Racing Star: Streakin Sin Tacha

World Champion Streakin Sin Tacha is enjoying retirement.

Q-Racing Journal

World Champion Streakin Sin Tacha enjoying retirement. PHOTO: Courtesy Janet James

Streakin Sin Tacha is a big bay gelding who carried a lot of run and a great big heart. The sport’s co-world champion in 2002 retired in 2005. What is he up to now?

Streakin Sin Tacha was foaled on April 6, 1998, out of the Thoroughbred mare Sin Tacha. A daughter of Slew’s Royalty whose name translates to “flawless,” Sin Tacha (TB)’s dam, Marimacho, is a half sister to American Quarter Horse Hall of Fame member Cherry Lake (TB), dam of champion Cash Rate ($537,803) and major runners Countin The Cash ($369,184), Flow Of Cash ($324,245) and Six Popper ($562,679). Streakin Sin Tacha, Sin Tacha’s first foal, was bred by the partnership of Steve VanBebber and R.L. Hayes.

Sire Streakin La Jolla was himself installed in the American Quarter Horse Hall of Fame in 2012, after an undefeated racing career and a sire career that included producing the earners of more than $24.9 million. He sired two champions – one being leading sire Mr Jess Perry, and the other being world champion Streakin Sin Tacha.

Sin Tacha’s influence on the track continues strong. She is, for example, the dam of Sin Tacha Perry ($115,123) and Miss Sin Tacha ($196,578), who is the dam of Los Alamitos Winter Derby (G1) winner Viva Mi Corazon ($601,241). Sin Tacha is also the second dam of Taylors Toastin Papa ($201,551).

Streakin Sin Tacha, as his name implies, had a pretty flawless racing career, but his introduction to the racing world on March 31, 2000, was not spectacular. The gelding was pinballed at the break of his Louisiana Breeders’ Laddie Futurity (R), forcing him to finish last in the field. That wouldn’t last long, though. He quickly broke his maiden and soon after notched his first stakes – and a track record time to boot – in the LQHBA Juvenile - Colts and Geldings Division before closing his freshman season with a placing in the $100,000 Louisiana Champions Day Juvenile (RG2).

During his sophomore year, Streakin Sin Tacha was defeated only once in seven starts. He won the Sam Houston Derby (G2) and then the Texas Classic Derby (G1) before taking on older horses in the Championship at Sunland Park (G1), where his only defeat of the year came by three-quarters of a length to world champion A Ransom.

Then came 2002, when he notched victories in the MBNA America Texas Challenge (G1), Sam Houston Classic (G2) and MBNA America Challenge Championship (G1). He suffered a loss in the Champion of Champions (G1) after a rough trip, but returned two weeks later to claim victory in The Championship at Sunland Park (G1). For his accomplishments, he was given the championship titles of champion aged gelding, champion aged horse and world champion. Whosleavingwho, who won the Champion of Champions, was also honored as a co-world champion.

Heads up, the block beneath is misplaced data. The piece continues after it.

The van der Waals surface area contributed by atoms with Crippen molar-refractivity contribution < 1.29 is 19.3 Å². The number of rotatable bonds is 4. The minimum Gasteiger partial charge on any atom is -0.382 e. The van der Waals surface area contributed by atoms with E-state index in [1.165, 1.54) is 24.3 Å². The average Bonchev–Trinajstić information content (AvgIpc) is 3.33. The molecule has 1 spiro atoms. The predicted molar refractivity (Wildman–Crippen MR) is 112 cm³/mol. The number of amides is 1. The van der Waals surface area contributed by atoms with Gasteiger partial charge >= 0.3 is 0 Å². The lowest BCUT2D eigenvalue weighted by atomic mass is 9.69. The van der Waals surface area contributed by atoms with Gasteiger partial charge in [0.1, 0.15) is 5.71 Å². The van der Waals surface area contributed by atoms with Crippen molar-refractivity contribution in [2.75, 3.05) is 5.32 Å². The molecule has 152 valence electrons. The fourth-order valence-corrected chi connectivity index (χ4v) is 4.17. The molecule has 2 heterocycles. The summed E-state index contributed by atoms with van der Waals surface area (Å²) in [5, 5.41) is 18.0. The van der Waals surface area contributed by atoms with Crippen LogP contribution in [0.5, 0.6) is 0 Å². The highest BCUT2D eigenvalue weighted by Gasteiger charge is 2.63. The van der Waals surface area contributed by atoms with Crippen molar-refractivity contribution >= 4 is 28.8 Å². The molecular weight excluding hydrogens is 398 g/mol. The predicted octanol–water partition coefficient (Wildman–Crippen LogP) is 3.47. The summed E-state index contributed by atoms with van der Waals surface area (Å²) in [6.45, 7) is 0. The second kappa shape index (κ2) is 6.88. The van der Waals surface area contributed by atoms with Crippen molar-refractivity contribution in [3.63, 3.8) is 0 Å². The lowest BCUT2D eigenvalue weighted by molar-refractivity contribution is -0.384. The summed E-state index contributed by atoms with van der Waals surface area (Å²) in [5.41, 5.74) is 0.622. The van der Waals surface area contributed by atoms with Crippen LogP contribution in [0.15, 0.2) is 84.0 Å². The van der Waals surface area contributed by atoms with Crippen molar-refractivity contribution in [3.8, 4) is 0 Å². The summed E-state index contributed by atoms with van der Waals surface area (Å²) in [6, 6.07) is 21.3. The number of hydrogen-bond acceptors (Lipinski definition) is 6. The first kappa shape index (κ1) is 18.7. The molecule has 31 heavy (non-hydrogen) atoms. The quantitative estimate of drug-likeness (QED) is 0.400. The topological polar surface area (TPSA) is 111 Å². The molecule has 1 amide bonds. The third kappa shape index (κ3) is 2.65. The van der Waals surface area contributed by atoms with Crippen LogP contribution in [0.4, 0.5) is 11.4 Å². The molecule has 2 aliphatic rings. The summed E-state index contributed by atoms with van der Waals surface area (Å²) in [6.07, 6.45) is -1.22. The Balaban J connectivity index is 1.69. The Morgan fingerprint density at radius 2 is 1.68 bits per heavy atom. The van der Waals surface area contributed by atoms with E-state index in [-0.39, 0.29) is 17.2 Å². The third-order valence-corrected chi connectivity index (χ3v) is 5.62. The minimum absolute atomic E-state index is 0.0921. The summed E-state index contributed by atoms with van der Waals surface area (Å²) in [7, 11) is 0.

Streakin Sin Tacha went on to add another stakes win and a Grade 1 placing to his impressive resume before hanging up his racing plates for good in 2005. His record for 27 starts stood at 16-3-3, with eight stakes victories, including four Grade 1s and earnings of $692,842.

So, nine years later, what is he up to now?

Streakin Sin Tacha retired to the farm and the loving care of his owner and trainer, Janet (VanBebber) James. The gelding, who this year celebrated his 16th birthday, lives at David and Janet James’ James Ranch at Wayne, Oklahoma. The ranch stands stallions and offers other reproductive services. In addition, they provide sales prep for youngsters and lay-up care for horses of all ages. It is in this setting where the great champion enjoys retirement and his important role as a babysitter.

“His job since retiring has been to accompany the recently weaned babies when they graduate to the pasture. He usually chaperones them through their time to sales prep as yearlings,” said James. “He’s stern, yet kind, and seems to enjoy his role.”

Among the future stars that Streakin Sin Tacha may have whispered tips of the trade with is Ms First Prize Rose ($543,595), who was bred by Weetona Stanley and William Smith, sales prepped at James Ranch and is now owned by champion owners AQHA President Johnny Trotter and Burnett Ranches LLC. Last year, she won the Rainbow Futurity (G1) and qualified to the Los Alamitos Two Million Futurity (G1).

With many good years left, the world champion gelding is working hard to educate a few more youngsters on how to be a racehorse.

American Quarter Horses are the fastest and most versatile horse in the world. This regular feature highlights racing American Quarter Horses in retirement or enjoying second careers. If you know of a racing American Quarter Horse with an interesting story, contact us.

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